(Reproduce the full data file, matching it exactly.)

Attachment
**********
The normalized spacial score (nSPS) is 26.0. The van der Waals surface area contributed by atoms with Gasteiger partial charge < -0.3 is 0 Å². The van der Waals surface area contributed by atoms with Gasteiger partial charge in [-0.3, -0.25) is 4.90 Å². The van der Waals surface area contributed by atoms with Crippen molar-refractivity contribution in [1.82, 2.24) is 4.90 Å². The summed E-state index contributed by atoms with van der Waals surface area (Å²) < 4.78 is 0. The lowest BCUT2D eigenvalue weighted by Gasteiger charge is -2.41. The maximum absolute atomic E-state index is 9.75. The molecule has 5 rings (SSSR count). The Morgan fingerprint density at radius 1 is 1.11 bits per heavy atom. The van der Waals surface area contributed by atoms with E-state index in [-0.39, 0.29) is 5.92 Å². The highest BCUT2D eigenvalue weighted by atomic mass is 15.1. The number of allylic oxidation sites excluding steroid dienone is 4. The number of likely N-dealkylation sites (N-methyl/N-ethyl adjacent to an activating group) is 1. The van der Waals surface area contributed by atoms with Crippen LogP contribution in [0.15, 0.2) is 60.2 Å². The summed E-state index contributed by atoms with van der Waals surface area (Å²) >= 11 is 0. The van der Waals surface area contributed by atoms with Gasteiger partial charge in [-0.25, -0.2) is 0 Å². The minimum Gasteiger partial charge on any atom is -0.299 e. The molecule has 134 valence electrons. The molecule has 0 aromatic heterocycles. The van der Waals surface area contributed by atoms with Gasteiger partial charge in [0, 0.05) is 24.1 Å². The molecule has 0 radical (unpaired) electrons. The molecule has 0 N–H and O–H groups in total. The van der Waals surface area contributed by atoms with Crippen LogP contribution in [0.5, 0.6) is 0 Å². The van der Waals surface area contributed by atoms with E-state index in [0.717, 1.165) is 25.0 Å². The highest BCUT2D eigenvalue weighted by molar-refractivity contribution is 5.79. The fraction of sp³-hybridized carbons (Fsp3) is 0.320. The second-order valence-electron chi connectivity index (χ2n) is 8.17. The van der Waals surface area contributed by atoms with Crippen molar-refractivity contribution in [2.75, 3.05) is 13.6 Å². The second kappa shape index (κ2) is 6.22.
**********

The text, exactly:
The normalized spacial score (nSPS) is 26.0. The van der Waals surface area contributed by atoms with Gasteiger partial charge < -0.3 is 0 Å². The van der Waals surface area contributed by atoms with Gasteiger partial charge in [-0.3, -0.25) is 4.90 Å². The van der Waals surface area contributed by atoms with Crippen molar-refractivity contribution in [1.82, 2.24) is 4.90 Å². The summed E-state index contributed by atoms with van der Waals surface area (Å²) < 4.78 is 0. The lowest BCUT2D eigenvalue weighted by Gasteiger charge is -2.41. The maximum absolute atomic E-state index is 9.75. The molecule has 5 rings (SSSR count). The Morgan fingerprint density at radius 1 is 1.11 bits per heavy atom. The van der Waals surface area contributed by atoms with E-state index in [-0.39, 0.29) is 5.92 Å². The highest BCUT2D eigenvalue weighted by atomic mass is 15.1. The number of allylic oxidation sites excluding steroid dienone is 4. The number of likely N-dealkylation sites (N-methyl/N-ethyl adjacent to an activating group) is 1. The van der Waals surface area contributed by atoms with Crippen LogP contribution in [0.15, 0.2) is 60.2 Å². The summed E-state index contributed by atoms with van der Waals surface area (Å²) >= 11 is 0. The van der Waals surface area contributed by atoms with Gasteiger partial charge in [-0.25, -0.2) is 0 Å². The minimum Gasteiger partial charge on any atom is -0.299 e. The molecule has 134 valence electrons. The molecule has 0 aromatic heterocycles. The van der Waals surface area contributed by atoms with Gasteiger partial charge in [0, 0.05) is 24.1 Å². The molecule has 0 radical (unpaired) electrons. The molecule has 0 N–H and O–H groups in total. The van der Waals surface area contributed by atoms with Crippen LogP contribution in [0.5, 0.6) is 0 Å². The van der Waals surface area contributed by atoms with E-state index in [0.717, 1.165) is 25.0 Å². The highest BCUT2D eigenvalue weighted by molar-refractivity contribution is 5.79. The fraction of sp³-hybridized carbons (Fsp3) is 0.320. The second-order valence-electron chi connectivity index (χ2n) is 8.17. The van der Waals surface area contributed by atoms with Crippen molar-refractivity contribution in [2.75, 3.05) is 13.6 Å². The second kappa shape index (κ2) is 6.22.